Humanitarian Bulletin Chad, Issue 07 | November 2016
In 2017, more than 4.7 million people will need humanitarian assistance in Chad.
According to the SMART Nutrition Survey of November 2016, 10 regions have severe acute malnutrition (SAM) rates above the WHO emergency threshold (2%).
Chad loses about 9.5 per cent of its gross domestic product (GDP) each year, or more than 578 billion CFA francs because of undernutrition.
Over 4.7 million people will need humanitarian assistance in Chad in 2017
Multiple humanitarian crises
Low human development exacerbated by climatic and health risks associated with severe food insecurity and population displacement precipitate the majority of the Chadian population, about 8 million people, into acute or chronic vulnerability. According to the Humanitarian needs overview (HNO) of 2017, over 4.7 million1 people among whom 52% are women will need humanitarian assistance next year.
Regarding food security and nutrition, despite good prospects for the 2016/2017 crop year compared to the previous year, the analysis from the Harmonised Framework of November 2016 estimated that about 3.9 million people will be food insecure, including over one million severely food insecure during the next lean period (JuneAugust 2017). This represents an increase by 100,000 people compared to the 2016 lean period. Over two million people will be food insecure as of June in the eight regions of the Sahel belt (Batha, Kanem, Barh El Ghazal, Ouaddai, Sila, Wadi Fira, Guera and Hadjer Lamis), including about 702,000 people in severe food insecurity. These people will need emergency food assistance as well as support for agricultural production and livestock to help them get out of their vulnerable situation. In addition, nearly 500,000 people in displacement still need food assistance2 .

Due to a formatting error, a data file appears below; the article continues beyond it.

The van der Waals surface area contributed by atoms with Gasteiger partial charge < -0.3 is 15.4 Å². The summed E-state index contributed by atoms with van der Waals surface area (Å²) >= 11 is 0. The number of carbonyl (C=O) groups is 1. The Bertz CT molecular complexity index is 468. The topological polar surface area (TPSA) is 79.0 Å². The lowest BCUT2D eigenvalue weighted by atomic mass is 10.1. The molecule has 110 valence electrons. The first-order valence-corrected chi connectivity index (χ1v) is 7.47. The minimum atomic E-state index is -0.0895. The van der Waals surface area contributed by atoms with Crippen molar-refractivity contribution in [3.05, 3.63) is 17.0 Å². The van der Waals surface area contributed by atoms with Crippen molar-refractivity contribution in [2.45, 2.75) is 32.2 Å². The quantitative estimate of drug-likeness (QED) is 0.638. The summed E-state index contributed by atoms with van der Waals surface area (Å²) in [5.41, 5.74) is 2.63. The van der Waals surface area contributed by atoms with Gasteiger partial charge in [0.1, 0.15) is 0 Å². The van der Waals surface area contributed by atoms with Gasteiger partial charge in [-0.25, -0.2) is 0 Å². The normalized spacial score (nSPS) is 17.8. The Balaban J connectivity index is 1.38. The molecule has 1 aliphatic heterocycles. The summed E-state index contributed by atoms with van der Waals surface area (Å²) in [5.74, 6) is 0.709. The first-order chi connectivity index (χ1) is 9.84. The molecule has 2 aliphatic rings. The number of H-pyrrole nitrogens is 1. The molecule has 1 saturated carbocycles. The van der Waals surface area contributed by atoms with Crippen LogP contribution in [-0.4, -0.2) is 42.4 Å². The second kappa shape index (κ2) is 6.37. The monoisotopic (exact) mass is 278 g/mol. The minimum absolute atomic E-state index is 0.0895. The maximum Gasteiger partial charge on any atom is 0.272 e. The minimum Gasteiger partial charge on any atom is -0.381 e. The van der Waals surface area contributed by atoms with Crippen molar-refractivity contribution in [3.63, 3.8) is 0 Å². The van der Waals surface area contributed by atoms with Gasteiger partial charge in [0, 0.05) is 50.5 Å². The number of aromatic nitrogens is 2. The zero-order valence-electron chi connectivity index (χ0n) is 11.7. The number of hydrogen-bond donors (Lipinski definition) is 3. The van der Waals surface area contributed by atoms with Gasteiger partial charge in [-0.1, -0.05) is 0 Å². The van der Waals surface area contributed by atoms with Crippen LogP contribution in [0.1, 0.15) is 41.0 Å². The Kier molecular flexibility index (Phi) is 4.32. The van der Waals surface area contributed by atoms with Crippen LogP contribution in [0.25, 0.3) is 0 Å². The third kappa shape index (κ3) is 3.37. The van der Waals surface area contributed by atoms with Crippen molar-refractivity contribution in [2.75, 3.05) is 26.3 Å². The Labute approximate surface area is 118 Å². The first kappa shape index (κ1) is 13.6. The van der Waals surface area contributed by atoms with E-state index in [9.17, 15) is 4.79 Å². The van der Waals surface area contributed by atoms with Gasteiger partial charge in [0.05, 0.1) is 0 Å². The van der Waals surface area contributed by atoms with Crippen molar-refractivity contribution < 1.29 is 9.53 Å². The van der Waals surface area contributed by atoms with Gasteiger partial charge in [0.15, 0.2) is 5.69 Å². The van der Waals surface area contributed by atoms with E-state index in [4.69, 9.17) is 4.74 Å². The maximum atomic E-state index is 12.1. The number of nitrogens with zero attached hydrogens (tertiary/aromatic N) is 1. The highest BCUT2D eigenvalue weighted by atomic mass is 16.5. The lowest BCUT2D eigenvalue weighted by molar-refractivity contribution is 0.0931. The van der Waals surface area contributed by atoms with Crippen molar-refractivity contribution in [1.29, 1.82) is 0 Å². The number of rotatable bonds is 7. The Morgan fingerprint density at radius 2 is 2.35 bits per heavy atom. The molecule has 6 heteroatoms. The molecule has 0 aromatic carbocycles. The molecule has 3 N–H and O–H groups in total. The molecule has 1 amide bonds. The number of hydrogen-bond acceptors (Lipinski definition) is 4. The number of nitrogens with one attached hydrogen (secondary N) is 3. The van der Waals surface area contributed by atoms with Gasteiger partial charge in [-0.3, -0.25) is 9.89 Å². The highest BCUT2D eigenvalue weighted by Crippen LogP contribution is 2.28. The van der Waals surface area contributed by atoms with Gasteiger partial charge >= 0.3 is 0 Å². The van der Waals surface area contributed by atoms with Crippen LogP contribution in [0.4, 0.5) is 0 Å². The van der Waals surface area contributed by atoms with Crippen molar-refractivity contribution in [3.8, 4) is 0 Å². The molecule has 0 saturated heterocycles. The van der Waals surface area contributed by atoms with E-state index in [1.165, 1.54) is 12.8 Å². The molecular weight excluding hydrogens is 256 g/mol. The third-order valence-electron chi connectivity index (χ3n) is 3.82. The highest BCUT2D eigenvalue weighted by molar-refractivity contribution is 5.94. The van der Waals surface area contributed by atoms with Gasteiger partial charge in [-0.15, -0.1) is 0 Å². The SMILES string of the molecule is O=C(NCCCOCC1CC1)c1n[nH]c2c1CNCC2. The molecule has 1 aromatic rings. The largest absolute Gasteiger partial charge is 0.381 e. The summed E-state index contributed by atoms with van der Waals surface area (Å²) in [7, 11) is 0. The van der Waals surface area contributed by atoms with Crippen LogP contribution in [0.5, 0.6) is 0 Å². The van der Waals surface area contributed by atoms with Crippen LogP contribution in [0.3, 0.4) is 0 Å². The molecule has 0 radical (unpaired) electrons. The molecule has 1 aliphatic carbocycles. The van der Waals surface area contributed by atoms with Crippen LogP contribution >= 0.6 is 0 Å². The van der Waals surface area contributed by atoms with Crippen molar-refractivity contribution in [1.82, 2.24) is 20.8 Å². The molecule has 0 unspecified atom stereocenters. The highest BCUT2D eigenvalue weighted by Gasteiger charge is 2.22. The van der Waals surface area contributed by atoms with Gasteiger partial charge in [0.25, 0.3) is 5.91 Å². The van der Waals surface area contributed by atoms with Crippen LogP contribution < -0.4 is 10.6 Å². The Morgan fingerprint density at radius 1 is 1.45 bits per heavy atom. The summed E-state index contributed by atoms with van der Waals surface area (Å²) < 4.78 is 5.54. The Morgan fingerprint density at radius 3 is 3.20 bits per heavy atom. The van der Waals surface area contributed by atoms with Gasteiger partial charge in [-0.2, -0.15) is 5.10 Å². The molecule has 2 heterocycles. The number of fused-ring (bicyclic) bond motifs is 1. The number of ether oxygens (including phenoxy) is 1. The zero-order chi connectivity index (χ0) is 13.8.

The nutritional situation remains worrisome, with almost 438,101 expected malnutrition cases in 2017 (a deterioration compared to 410,314 expected cases in 2016), including 237,8073 moderate acute malnutrition (MAM) cases and 200,294 cases of severe acute malnutrition (SAM) affecting children under five years old who will require urgent nutritional treatment. Given the correlation between food insecurity and malnutrition, food assistance should be combined with the treatment and prevention of malnutrition in children and pregnant and lactating women. To reduce the prevalence of acute malnutrition, an integrated nutrition - health - education - water, hygiene and sanitation response is needed.
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